You probably don’t remember setting up your Amazon or Apple ID, but they don’t ask for anything more than that. Prompting people for needless information about their professions or job titles can really harm your onboarding numbers.

If you’re offering a free trial period, you’ll need to decide whether your system will collect credit card information prior to starting the free trial. Prior collection of credit card information will likely lower your free trial customer acquisition rate, but increase your conversion rate from free to paying customers downstream.

Another important rule of thumb – you can always A/B test. Testing both approaches is a good way to measure which approach works best for your business, and so your system should accommodate such experimentation.

In addition to the information entered during account creation, your system should also likely allow for the editing of the following customer account details:

Locale: Information about the customer’s time zone and date format preferences.

Currency: The currency that is used to charge the customer.

Tax Exemption: The customer’s tax exemption status (typically not editable directly by a customer).

Payment Terms: You may want flexibility to offer both net 15 or net 30 terms (typically not editable directly by a customer).

Payment Methods: Your system should ideally support entry of multiple payment methods, in addition to selection of one default payment method.

Additional Contacts: For example, you may want to store different “bill to” and “sold to” contacts for a particular customer.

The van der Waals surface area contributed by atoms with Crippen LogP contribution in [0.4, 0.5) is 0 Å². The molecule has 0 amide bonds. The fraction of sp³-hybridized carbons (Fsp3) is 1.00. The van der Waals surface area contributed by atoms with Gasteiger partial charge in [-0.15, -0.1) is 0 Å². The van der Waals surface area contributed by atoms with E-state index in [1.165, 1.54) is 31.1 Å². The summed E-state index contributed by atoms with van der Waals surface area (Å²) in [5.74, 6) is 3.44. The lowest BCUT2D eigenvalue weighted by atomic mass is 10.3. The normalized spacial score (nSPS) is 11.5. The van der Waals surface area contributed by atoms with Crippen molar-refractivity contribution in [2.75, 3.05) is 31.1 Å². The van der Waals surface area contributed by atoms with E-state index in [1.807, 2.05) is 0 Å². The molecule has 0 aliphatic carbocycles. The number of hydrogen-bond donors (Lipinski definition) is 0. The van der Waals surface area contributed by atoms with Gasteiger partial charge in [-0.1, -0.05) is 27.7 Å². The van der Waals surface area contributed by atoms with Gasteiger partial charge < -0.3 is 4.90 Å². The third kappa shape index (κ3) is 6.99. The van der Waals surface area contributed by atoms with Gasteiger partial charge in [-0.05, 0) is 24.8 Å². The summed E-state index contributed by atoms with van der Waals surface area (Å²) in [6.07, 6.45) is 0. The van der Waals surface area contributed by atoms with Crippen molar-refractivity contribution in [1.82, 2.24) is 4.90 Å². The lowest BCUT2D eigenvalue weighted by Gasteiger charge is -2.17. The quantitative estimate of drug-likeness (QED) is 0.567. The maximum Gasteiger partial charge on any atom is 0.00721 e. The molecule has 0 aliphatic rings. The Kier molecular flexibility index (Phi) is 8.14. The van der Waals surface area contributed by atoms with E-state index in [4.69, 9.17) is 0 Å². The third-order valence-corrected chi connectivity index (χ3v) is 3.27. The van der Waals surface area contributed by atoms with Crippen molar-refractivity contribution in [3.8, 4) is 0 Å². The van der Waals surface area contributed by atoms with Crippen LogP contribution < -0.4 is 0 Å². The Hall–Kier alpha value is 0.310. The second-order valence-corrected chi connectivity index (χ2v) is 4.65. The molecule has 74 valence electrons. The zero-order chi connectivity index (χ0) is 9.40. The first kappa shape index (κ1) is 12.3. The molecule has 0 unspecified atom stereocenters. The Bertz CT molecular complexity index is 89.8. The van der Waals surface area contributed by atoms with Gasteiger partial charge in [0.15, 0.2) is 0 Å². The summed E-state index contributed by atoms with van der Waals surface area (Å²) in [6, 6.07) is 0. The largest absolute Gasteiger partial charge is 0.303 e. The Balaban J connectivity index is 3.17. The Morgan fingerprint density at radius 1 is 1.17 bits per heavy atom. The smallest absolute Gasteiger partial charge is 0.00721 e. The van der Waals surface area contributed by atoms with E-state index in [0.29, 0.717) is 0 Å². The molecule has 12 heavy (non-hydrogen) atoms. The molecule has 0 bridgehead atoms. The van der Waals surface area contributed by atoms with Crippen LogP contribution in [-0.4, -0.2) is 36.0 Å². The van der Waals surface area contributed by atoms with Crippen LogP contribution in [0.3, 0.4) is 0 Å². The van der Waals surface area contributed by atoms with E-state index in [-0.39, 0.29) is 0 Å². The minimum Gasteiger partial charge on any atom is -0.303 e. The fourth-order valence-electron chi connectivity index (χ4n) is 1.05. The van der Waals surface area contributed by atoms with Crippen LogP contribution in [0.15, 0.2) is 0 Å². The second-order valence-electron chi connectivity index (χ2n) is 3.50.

Finally, your system will need to support cancellation of customer accounts. As we’ve learned from the recent Comcast customer service call debacle, this should not be an onerous process.

Customers should be able to cancel accounts in a self-service manner, but it’s also important to keep in mind that your support representatives should also be able to cancel accounts either at a customer’s request or for other business reasons such as non-payment or fraudulent use.

Delving deeper, here are additional things your system must support during account cancellation, largely to minimize revenue risk. These issues may sound obvious, but they’re responsible for millions of dollars in leaked earnings every year:

  • Before canceling an account, your system should cancel all of the customer’s subscriptions and verify that all due invoices have been paid or adjusted.
  • The system should prohibit further subscriptions from being added to a canceled account.
  • The system must ensure that any remaining usage prior to account cancellation gets billed to the customer in the next billing cycle.
  • Optionally, you may consider having your system cancel all of a customer’s subscriptions but keep the customer account active, so the customer can reengage without friction at a later date, with her existing account information still intact. Having to re-enter information for a previously subscribed service is a less than optimal way to re-engage a customer! The Financial Times, for example, keeps all their current and former subscribers’ information in Salesforce.